Despite Barack Obama's big lead in the polls, he hasn't yet made a decisive case for how he would govern in this time of crisis. His demeanor is cool and calm, his intellect razor-sharp, and if smart guys were automatically good leaders, it would be game, set and match for Obama. But leadership is something more mysterious, and it comes in odd packages -- the brooding, depressive Abraham Lincoln; the patrician Franklin Roosevelt; the genial ex-actor Ronald Reagan; the priapic good ol' old boy Bill Clinton. What is inside the Obama package? We still need to know more. Over the next two weeks, Obama should help the country visualize what his administration would look like. He should show how he would step up to the economic crisis, an unfolding disaster that we compare so often to the Great Depression that the analogy is losing its horrific impact. What sorts of people would Obama appoint to his Cabinet? How would he deal with two wars, as commander in chief rather than as political campaigner?

(Howard Kurtz, Washington Post)

The network maps are bathed in blue, the pundits contemplating a landslide, the conservative columnists preparing for the indignities of an Obama administration. With the numbers breaking Barack Obama's way, it's hardly surprising that poll-driven journalists are suggesting, insinuating or flat-out forecasting a Democratic victory. But could they affect the outcome? And what if they turn out to be wrong about John McCain being toast?  "One piece of press bias is they don't like losers," says CBS correspondent Jeff Greenfield. "When the whiff of defeat surrounds a campaign, the press picks up on it the way sharks smell blood in the water, and then it becomes a feedback loop."... For all the complaints that the media swoon over Obama -- he has garnered editorial endorsements in recent days from The Washington Post, Chicago Tribune and Los Angeles Times -- journalists are ultimately driven by electoral math. If McCain were to make a comeback in the almighty polls, the narrative would abruptly change. If the numbers don't move, the chatter about an Obama presidency will grow louder, perhaps drowning out the campaign's final days.

(Peter Nicholas and Tom Hamburger, Los Angeles Times)
Even as they plot their paths to victory, Barack Obama and John McCain are thinking past election day, enlisting advisors to quietly vet potential Cabinet secretaries, devise a governing strategy and assemble the rudiments of a new White House. Preparing for the presidency is something the two campaigns are loath to talk about. Neither wants to appear presumptuous to voters who won't pick a winner for two weeks. But with the economy teetering and the nation at war, both sides are planning for a transition that students of the presidency say is the most consequential since 1861, on the eve of the Civil War."I don't mean to be hysterical, but this is the toughest transition faced by any president since [Abraham] Lincoln," said Paul Light, a professor at New York University's Wagner School of Public Service. "There is very little wiggle room. There's the fiscal crisis, we are in a couple of wars and there is international tension." Of the two candidates, Obama's preparations to take over Jan. 20 are further along. People close to him say that a kind of Democratic government-in-exile is laying detailed plans to smoothly take control should he prevail.

(Ben Smith, Politico)

West Virginia isn't exactly a battleground state. After Obama was shellacked here by Hillary Rodham Clinton in the Democratic primary — the southern coal counties voted for her by margins as high as 8-to-1 — both his campaign and John McCain's assumed he'd lose it. And with good reason: West Virginia represents a cross-section of the voters who have been hardest for Obama to reach. It's among the oldest, whitest and least-educated states in America. It was where reporters found white Democrats who freely use the N-word and swore they'd never vote for Obama.  But maybe the campaigns and the press misread the depth of prejudice in West Virginia. Or maybe, since the May primary, something has changed here. The state is also a historic Democratic stronghold, if one where Democrats sometimes put the words "NRA member" beneath their names on campaign signs. And four recent public polls suggested the race here has closed from a double-digit McCain lead to a slender one. The Obama campaign responded last week by buying airtime in Clarksburg, in the center of the state, the sole media market that doesn't already see television ads intended for neighboring Ohio, Virginia, and Pennsylvania.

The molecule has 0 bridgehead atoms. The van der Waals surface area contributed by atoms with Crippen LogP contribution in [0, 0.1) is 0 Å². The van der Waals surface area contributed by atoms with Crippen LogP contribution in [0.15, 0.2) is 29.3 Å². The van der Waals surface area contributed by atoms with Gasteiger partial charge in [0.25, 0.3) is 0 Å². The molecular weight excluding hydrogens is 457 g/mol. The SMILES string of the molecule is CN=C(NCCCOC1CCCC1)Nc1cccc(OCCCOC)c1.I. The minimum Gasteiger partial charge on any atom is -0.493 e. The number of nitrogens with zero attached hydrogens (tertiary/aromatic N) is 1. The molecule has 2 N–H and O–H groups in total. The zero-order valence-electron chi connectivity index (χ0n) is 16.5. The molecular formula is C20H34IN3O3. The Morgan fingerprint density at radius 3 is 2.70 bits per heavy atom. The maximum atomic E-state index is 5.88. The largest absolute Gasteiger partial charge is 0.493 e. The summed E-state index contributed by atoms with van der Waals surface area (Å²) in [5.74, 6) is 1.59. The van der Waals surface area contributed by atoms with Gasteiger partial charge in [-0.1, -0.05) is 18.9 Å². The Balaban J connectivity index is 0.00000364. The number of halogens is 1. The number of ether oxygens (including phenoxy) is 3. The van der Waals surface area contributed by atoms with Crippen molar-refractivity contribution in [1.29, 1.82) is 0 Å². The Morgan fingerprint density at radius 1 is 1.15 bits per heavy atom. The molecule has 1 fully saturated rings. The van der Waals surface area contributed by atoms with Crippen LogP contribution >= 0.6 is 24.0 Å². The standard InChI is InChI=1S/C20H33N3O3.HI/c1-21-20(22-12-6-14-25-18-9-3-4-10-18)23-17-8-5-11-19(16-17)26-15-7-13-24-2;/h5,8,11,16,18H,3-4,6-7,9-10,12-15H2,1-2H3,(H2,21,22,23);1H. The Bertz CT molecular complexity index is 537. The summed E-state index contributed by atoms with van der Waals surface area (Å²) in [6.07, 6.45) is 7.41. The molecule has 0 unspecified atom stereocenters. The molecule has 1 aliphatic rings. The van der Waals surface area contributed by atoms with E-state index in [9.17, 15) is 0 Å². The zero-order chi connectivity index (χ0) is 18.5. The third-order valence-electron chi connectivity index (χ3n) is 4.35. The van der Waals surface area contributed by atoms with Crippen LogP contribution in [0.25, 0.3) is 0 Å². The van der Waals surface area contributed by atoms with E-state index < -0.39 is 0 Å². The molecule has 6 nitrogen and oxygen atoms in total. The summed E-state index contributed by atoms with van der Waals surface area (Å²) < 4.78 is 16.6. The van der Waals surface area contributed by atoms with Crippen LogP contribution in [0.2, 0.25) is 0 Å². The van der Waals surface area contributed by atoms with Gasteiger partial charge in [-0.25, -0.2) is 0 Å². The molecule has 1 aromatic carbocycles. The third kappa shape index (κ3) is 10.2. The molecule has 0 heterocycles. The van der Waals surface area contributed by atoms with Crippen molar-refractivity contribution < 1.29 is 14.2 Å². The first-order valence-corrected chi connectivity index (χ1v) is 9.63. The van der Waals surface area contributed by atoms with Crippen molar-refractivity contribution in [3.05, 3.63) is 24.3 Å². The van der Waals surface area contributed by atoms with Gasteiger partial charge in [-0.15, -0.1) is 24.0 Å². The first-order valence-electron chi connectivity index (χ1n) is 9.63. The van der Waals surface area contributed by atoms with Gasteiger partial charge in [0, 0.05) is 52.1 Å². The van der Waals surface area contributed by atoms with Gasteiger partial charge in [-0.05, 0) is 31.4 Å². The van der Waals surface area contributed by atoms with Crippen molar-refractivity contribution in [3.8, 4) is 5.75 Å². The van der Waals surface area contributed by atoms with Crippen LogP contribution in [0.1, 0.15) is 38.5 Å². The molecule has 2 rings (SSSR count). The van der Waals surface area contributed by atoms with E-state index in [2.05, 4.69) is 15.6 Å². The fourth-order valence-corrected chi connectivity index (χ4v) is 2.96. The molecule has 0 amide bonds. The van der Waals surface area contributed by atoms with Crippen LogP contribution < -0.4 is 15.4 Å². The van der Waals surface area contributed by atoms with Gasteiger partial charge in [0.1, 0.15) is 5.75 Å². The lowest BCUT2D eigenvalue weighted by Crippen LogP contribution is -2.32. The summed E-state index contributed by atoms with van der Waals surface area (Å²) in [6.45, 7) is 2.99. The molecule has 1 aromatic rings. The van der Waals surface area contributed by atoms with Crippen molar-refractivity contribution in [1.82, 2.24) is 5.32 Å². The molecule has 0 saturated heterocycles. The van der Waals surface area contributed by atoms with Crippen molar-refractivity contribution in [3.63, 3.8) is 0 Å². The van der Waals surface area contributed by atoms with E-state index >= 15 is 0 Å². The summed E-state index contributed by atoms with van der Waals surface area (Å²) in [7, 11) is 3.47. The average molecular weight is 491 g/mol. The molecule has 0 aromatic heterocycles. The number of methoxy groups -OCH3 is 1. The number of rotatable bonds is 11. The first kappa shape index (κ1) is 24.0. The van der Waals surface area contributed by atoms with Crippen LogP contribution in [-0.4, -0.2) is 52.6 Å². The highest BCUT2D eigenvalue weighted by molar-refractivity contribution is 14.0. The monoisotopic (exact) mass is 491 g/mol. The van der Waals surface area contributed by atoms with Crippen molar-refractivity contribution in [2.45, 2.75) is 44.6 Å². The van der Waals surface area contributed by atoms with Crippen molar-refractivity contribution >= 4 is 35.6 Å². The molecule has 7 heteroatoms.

(Karen E. Crummy, Denver Post)

The Arizona senator, saddled with an unpopular president and a tumbling economy, finds himself in the precarious position of trailing Democrat Barack Obama by an average of 6 percentage points in a state that has backed only one Democratic presidential candidate in the past 40 years. His running mate, Alaska Gov. Sarah Palin, is campaigning today in Colorado Springs, Loveland and Grand Junction.  The political climate, along with a number of other factors, including Obama's steady performances in three debates and McCain's choice of conservative Palin, is dragging McCain down in Colorado, some political observers say, primarily because of the state's moderate, unaffiliated voters, who now narrowly edge out registered Republicans... Additionally, the GOP is suffering from a huge voter-registration loss. The 180,000-voter edge Republicans had over Democrats four years ago has whittled down to fewer than 50,000, according to registration numbers through September. Whether new or unaffiliated voters — who rarely lean toward a candidate en masse — turn out for Obama remains to be seen. But the Illinois senator has 51 offices in the state devoted to get-out-the-vote efforts, whereas McCain has 12.

(James Joyner, Outside the Beltway) 

At the macro level, there’s a longstanding scorn between these “Americas” that goes back to the days of the Founding Fathers.  Whether it was Hamiltonians vs. Jeffersonians, North vs. South, Country Club vs. Cloth Coat, or Blue vs. Red, the former have tended to look down on the latter while the latter resented the former.  Successful politicians have long mastered pushing the buttons to use these sentiments to their advantage. However real the differences are, however, fanning the flames of resentment is a dangerous game for those aspiring to the presidency (or vice presidency).  Not only is it now impossible to play it and not get caught in the age of blogs and cell phone videocameras and YouTube — it brought down the very promising career of George Allen, for example, with the Macaca incident — but it’s impossible to govern effectively after waging that sort of campaign.  This is especially true now that campaigning for office is a never-ending cycle and the concepts of a “honeymoon” or a “governing mandate” now seem quaint.